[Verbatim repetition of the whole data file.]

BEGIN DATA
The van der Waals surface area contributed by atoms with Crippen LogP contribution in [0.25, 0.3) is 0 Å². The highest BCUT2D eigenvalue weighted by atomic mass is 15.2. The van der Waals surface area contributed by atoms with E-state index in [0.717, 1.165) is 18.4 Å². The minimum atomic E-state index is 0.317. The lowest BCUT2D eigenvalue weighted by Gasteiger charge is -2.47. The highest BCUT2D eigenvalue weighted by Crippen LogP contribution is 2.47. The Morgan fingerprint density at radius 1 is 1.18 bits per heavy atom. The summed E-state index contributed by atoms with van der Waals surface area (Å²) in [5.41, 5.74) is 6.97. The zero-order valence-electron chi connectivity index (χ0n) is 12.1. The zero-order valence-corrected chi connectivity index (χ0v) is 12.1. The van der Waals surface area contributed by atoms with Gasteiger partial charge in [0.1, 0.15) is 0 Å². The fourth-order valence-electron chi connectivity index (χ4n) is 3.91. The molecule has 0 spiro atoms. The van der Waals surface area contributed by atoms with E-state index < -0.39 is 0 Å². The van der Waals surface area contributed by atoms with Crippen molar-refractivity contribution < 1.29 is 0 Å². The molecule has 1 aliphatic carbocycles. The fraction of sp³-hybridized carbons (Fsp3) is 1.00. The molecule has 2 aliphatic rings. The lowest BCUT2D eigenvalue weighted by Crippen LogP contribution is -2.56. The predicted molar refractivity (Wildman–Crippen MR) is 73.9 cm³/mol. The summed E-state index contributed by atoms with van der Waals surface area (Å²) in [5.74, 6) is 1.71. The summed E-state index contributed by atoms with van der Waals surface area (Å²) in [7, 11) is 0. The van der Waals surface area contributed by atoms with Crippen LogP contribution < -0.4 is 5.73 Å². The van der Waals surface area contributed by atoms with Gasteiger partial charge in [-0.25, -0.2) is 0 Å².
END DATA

The van der Waals surface area contributed by atoms with Crippen LogP contribution in [0.25, 0.3) is 0 Å². The highest BCUT2D eigenvalue weighted by atomic mass is 15.2. The van der Waals surface area contributed by atoms with E-state index in [0.717, 1.165) is 18.4 Å². The minimum atomic E-state index is 0.317. The lowest BCUT2D eigenvalue weighted by Gasteiger charge is -2.47. The highest BCUT2D eigenvalue weighted by Crippen LogP contribution is 2.47. The Morgan fingerprint density at radius 1 is 1.18 bits per heavy atom. The summed E-state index contributed by atoms with van der Waals surface area (Å²) in [5.41, 5.74) is 6.97. The zero-order valence-electron chi connectivity index (χ0n) is 12.1. The zero-order valence-corrected chi connectivity index (χ0v) is 12.1. The van der Waals surface area contributed by atoms with Gasteiger partial charge in [0.1, 0.15) is 0 Å². The fourth-order valence-electron chi connectivity index (χ4n) is 3.91. The molecule has 0 spiro atoms. The van der Waals surface area contributed by atoms with E-state index < -0.39 is 0 Å². The van der Waals surface area contributed by atoms with Crippen molar-refractivity contribution < 1.29 is 0 Å². The molecule has 1 aliphatic carbocycles. The fraction of sp³-hybridized carbons (Fsp3) is 1.00. The molecule has 2 aliphatic rings. The lowest BCUT2D eigenvalue weighted by Crippen LogP contribution is -2.56. The predicted molar refractivity (Wildman–Crippen MR) is 73.9 cm³/mol. The summed E-state index contributed by atoms with van der Waals surface area (Å²) in [5.74, 6) is 1.71. The summed E-state index contributed by atoms with van der Waals surface area (Å²) in [7, 11) is 0. The van der Waals surface area contributed by atoms with Crippen LogP contribution < -0.4 is 5.73 Å². The van der Waals surface area contributed by atoms with Gasteiger partial charge in [-0.25, -0.2) is 0 Å².